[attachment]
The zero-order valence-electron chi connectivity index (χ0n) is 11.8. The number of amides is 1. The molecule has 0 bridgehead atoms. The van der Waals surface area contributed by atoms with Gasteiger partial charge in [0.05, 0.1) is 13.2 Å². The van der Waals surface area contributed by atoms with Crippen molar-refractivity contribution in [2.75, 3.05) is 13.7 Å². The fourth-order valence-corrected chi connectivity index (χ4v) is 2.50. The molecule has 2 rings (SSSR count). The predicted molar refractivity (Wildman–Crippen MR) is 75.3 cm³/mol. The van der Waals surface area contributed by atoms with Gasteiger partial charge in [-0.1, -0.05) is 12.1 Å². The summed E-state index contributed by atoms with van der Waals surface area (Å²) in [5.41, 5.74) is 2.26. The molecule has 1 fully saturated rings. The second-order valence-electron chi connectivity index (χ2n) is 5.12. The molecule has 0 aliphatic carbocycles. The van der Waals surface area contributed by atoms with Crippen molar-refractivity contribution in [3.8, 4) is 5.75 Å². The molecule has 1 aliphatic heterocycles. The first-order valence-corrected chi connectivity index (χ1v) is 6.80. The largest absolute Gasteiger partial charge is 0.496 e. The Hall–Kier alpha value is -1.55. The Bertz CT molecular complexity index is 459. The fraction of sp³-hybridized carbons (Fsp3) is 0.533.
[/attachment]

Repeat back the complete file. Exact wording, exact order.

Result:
The zero-order valence-electron chi connectivity index (χ0n) is 11.8. The number of amides is 1. The molecule has 0 bridgehead atoms. The van der Waals surface area contributed by atoms with Gasteiger partial charge in [0.05, 0.1) is 13.2 Å². The van der Waals surface area contributed by atoms with Crippen molar-refractivity contribution in [2.75, 3.05) is 13.7 Å². The fourth-order valence-corrected chi connectivity index (χ4v) is 2.50. The molecule has 2 rings (SSSR count). The predicted molar refractivity (Wildman–Crippen MR) is 75.3 cm³/mol. The van der Waals surface area contributed by atoms with Gasteiger partial charge in [-0.1, -0.05) is 12.1 Å². The summed E-state index contributed by atoms with van der Waals surface area (Å²) in [5.41, 5.74) is 2.26. The molecule has 1 fully saturated rings. The second-order valence-electron chi connectivity index (χ2n) is 5.12. The molecule has 0 aliphatic carbocycles. The van der Waals surface area contributed by atoms with Crippen molar-refractivity contribution in [3.8, 4) is 5.75 Å². The molecule has 1 aliphatic heterocycles. The first-order valence-corrected chi connectivity index (χ1v) is 6.80. The largest absolute Gasteiger partial charge is 0.496 e. The Hall–Kier alpha value is -1.55. The Bertz CT molecular complexity index is 459. The fraction of sp³-hybridized carbons (Fsp3) is 0.533.